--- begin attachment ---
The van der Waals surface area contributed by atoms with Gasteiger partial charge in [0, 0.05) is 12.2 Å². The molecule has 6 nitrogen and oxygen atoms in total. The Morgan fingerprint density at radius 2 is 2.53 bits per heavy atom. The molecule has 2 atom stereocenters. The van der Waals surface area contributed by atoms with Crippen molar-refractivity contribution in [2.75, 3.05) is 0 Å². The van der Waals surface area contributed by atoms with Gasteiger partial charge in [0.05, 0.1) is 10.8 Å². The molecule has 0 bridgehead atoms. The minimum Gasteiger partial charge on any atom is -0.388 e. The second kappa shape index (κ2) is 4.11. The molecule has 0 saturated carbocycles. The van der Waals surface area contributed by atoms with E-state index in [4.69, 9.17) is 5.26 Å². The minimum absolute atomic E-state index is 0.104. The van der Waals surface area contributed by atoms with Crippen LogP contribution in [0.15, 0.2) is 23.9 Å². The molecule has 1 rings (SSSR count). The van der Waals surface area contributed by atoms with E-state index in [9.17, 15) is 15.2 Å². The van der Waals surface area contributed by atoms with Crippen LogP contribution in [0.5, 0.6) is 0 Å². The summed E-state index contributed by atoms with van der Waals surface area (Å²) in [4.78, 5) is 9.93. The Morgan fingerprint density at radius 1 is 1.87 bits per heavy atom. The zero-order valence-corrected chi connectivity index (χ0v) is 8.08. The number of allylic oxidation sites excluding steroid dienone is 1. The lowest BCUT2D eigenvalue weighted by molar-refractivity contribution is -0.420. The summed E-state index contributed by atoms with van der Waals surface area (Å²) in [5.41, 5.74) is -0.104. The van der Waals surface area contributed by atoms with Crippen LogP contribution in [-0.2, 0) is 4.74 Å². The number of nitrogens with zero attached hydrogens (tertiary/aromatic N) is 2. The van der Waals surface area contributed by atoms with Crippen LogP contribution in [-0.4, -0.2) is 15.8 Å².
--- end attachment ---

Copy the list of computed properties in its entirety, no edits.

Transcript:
The van der Waals surface area contributed by atoms with Gasteiger partial charge in [0, 0.05) is 12.2 Å². The molecule has 6 nitrogen and oxygen atoms in total. The Morgan fingerprint density at radius 2 is 2.53 bits per heavy atom. The molecule has 2 atom stereocenters. The van der Waals surface area contributed by atoms with Crippen molar-refractivity contribution in [2.75, 3.05) is 0 Å². The van der Waals surface area contributed by atoms with Gasteiger partial charge in [0.05, 0.1) is 10.8 Å². The molecule has 0 bridgehead atoms. The minimum Gasteiger partial charge on any atom is -0.388 e. The second kappa shape index (κ2) is 4.11. The molecule has 0 saturated carbocycles. The van der Waals surface area contributed by atoms with E-state index in [4.69, 9.17) is 5.26 Å². The minimum absolute atomic E-state index is 0.104. The van der Waals surface area contributed by atoms with Crippen LogP contribution in [0.15, 0.2) is 23.9 Å². The molecule has 1 rings (SSSR count). The van der Waals surface area contributed by atoms with E-state index in [9.17, 15) is 15.2 Å². The van der Waals surface area contributed by atoms with Crippen LogP contribution in [0.5, 0.6) is 0 Å². The summed E-state index contributed by atoms with van der Waals surface area (Å²) in [4.78, 5) is 9.93. The Morgan fingerprint density at radius 1 is 1.87 bits per heavy atom. The zero-order valence-corrected chi connectivity index (χ0v) is 8.08. The number of allylic oxidation sites excluding steroid dienone is 1. The lowest BCUT2D eigenvalue weighted by molar-refractivity contribution is -0.420. The summed E-state index contributed by atoms with van der Waals surface area (Å²) in [5.41, 5.74) is -0.104. The van der Waals surface area contributed by atoms with Crippen LogP contribution in [-0.2, 0) is 4.74 Å². The number of nitrogens with zero attached hydrogens (tertiary/aromatic N) is 2. The van der Waals surface area contributed by atoms with Crippen LogP contribution in [-0.4, -0.2) is 15.8 Å².